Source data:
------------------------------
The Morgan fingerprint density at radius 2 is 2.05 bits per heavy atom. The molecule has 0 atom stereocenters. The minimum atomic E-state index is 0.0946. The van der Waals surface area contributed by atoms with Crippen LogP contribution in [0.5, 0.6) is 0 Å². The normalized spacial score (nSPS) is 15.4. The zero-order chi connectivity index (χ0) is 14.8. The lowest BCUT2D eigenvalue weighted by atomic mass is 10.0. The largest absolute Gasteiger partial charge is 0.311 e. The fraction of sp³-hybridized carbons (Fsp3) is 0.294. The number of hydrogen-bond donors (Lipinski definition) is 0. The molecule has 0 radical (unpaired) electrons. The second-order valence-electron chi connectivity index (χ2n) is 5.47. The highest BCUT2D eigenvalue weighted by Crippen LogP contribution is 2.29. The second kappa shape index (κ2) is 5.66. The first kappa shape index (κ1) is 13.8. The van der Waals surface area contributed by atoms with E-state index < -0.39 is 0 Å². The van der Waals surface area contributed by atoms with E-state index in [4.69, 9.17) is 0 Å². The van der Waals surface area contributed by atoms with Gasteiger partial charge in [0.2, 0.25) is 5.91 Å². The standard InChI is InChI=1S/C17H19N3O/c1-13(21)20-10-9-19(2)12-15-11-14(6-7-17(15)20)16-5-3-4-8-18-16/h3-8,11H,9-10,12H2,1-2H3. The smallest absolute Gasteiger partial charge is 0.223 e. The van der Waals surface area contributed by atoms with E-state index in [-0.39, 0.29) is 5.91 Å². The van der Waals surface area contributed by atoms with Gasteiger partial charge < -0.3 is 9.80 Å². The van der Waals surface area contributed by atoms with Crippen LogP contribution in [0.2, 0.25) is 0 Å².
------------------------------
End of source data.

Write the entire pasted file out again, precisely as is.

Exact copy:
The Morgan fingerprint density at radius 2 is 2.05 bits per heavy atom. The molecule has 0 atom stereocenters. The minimum atomic E-state index is 0.0946. The van der Waals surface area contributed by atoms with Crippen LogP contribution in [0.5, 0.6) is 0 Å². The normalized spacial score (nSPS) is 15.4. The zero-order chi connectivity index (χ0) is 14.8. The lowest BCUT2D eigenvalue weighted by atomic mass is 10.0. The largest absolute Gasteiger partial charge is 0.311 e. The fraction of sp³-hybridized carbons (Fsp3) is 0.294. The number of hydrogen-bond donors (Lipinski definition) is 0. The molecule has 0 radical (unpaired) electrons. The second-order valence-electron chi connectivity index (χ2n) is 5.47. The highest BCUT2D eigenvalue weighted by Crippen LogP contribution is 2.29. The second kappa shape index (κ2) is 5.66. The first kappa shape index (κ1) is 13.8. The van der Waals surface area contributed by atoms with E-state index < -0.39 is 0 Å². The van der Waals surface area contributed by atoms with E-state index in [4.69, 9.17) is 0 Å². The van der Waals surface area contributed by atoms with Gasteiger partial charge in [0.2, 0.25) is 5.91 Å². The standard InChI is InChI=1S/C17H19N3O/c1-13(21)20-10-9-19(2)12-15-11-14(6-7-17(15)20)16-5-3-4-8-18-16/h3-8,11H,9-10,12H2,1-2H3. The smallest absolute Gasteiger partial charge is 0.223 e. The van der Waals surface area contributed by atoms with E-state index in [-0.39, 0.29) is 5.91 Å². The van der Waals surface area contributed by atoms with Gasteiger partial charge < -0.3 is 9.80 Å². The van der Waals surface area contributed by atoms with Crippen LogP contribution in [0.2, 0.25) is 0 Å².